FDG-PET scanning at different PET-scanner types was performed using one of the following three protocols: 1) dynamic: a 30 min six frame acquisition (6 five-minute frames), with scanning from 30 to 60 min post FDG injection; 2) static: a single-frame, 30 min acquisition with scanning 30–60 min post injection; and 3) quantitative: a 60 min dynamic protocol consisting of 33 frames, with scanning beginning at injection and continuing for 60 min. Images also differed in resolution, orientation, voxel and image dimensions and count statistics. The mean images of realigned frames from 30 to 60 min post injection were used for further analysis.

2.4. MRI pre-processing

All image-processing steps were carried out using the SPM5 software package (Wellcome Trust Centre for Neuroimaging: http://www.fil.ion.ucl.ac.uk/spm/) implemented in Matlab 7.7 (MathWorks Inc., Sherborn, MA). For common pre-processing sMRI and FDG-PET data we applied the same preprocessing procedure as described in detail in Dukart et al. (Dukart et al., 2011a). In this procedure, structural MRI data were first interpolated to an isotropic resolution of 1 × 1 × 1 mm3, bias corrected for inhomogeneity artifacts and segmented into grey matter, white matter and cerebrospinal fluid (only the grey matter segments were used for further analyses). The segmented grey matter images were spatially normalized to a study specific template created from all subjects using a diffeomorphic registration algorithm—DARTEL (Ashburner, 2007). In this step, the images were modulated using Jacobian determinants to preserve the total amount of signal from each region. The obtained grey matter volume images were smoothed with a Gaussian kernel of 12 mm full width at half maximum and masked using a grey matter mask created by thresholding the first and the last DARTEL template by 0.2 to avoid big edge effects.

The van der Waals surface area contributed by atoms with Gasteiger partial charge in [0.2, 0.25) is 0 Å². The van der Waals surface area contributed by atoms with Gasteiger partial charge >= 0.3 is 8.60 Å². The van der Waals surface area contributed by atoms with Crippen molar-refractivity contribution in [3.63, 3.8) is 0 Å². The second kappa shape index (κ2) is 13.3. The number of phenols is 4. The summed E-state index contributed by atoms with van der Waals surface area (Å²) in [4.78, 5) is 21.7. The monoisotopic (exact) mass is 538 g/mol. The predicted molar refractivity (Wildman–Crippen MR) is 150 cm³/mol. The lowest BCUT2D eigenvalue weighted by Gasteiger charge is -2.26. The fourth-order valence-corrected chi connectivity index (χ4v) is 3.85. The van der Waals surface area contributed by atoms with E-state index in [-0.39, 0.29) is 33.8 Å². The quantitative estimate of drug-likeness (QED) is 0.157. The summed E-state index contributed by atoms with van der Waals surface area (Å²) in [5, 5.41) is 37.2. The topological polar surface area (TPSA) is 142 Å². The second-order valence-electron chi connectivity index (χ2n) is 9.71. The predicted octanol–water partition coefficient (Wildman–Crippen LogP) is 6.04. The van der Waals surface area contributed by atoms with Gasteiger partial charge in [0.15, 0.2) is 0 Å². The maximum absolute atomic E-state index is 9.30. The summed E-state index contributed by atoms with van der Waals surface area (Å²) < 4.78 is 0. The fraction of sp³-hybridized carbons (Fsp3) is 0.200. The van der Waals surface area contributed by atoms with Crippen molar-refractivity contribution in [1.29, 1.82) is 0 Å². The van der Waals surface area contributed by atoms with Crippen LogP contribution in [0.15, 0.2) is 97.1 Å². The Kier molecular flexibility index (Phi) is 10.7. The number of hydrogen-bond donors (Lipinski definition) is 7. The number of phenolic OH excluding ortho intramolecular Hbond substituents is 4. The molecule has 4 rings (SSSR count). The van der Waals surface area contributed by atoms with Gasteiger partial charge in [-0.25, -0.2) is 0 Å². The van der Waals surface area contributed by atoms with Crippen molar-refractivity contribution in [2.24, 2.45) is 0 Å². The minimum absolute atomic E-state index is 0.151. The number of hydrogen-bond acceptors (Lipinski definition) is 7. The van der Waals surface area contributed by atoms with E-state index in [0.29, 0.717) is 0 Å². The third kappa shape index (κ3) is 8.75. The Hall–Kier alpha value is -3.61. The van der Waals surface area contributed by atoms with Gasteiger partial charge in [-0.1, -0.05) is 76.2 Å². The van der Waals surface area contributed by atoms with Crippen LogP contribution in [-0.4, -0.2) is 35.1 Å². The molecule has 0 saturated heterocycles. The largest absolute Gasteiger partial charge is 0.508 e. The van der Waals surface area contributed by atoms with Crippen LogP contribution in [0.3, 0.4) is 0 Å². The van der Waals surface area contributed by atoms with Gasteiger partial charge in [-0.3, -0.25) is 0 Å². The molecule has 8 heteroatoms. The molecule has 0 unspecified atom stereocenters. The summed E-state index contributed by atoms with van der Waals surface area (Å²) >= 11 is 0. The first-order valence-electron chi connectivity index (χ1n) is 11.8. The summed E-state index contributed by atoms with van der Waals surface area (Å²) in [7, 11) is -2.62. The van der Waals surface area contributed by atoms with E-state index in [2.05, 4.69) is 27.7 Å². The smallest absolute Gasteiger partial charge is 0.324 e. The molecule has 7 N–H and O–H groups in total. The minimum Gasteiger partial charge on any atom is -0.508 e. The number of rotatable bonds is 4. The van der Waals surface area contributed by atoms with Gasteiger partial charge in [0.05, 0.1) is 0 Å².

2.5. FDG-PET pre-processing

FDG-PET data were interpolated to an isotropic resolution of 1 × 1 × 1 mm3 and co-registered to the corresponding sMRI scan of each subject using the co-registration function in SPM5. Further pre-processing included a convolution based PVE correction (Muller-Gartner et al., 1992; Quarantelli et al., 2004) of FDG-PET using sMRI data and subsequent masking of non-GM voxels. Spatial normalisation to a study specific template was performed using flow-fields obtained from sMRI data (Ashburner, 2007). As for sMRI a smoothing kernel of 12 mm full width at half maximum was applied to all FDG-PET data. The obtained FDG-PET and grey matter volume images had a very similar effective smoothness as indicated by subsequent SPM smoothness estimation during statistical analyses. FDG-PET data were intensity normalized to the cerebellar mean glucose uptake and masked using a grey matter mask to avoid big edge effects. The cerebellar region was chosen for intensity normalisation of FDG-PET as it has been shown to be a region of choice for intensity normalisation which is unaffected in healthy ageing and early stages of AD when correcting for PVE caused by atrophy (Dukart et al., 2010; Kushner et al., 1987).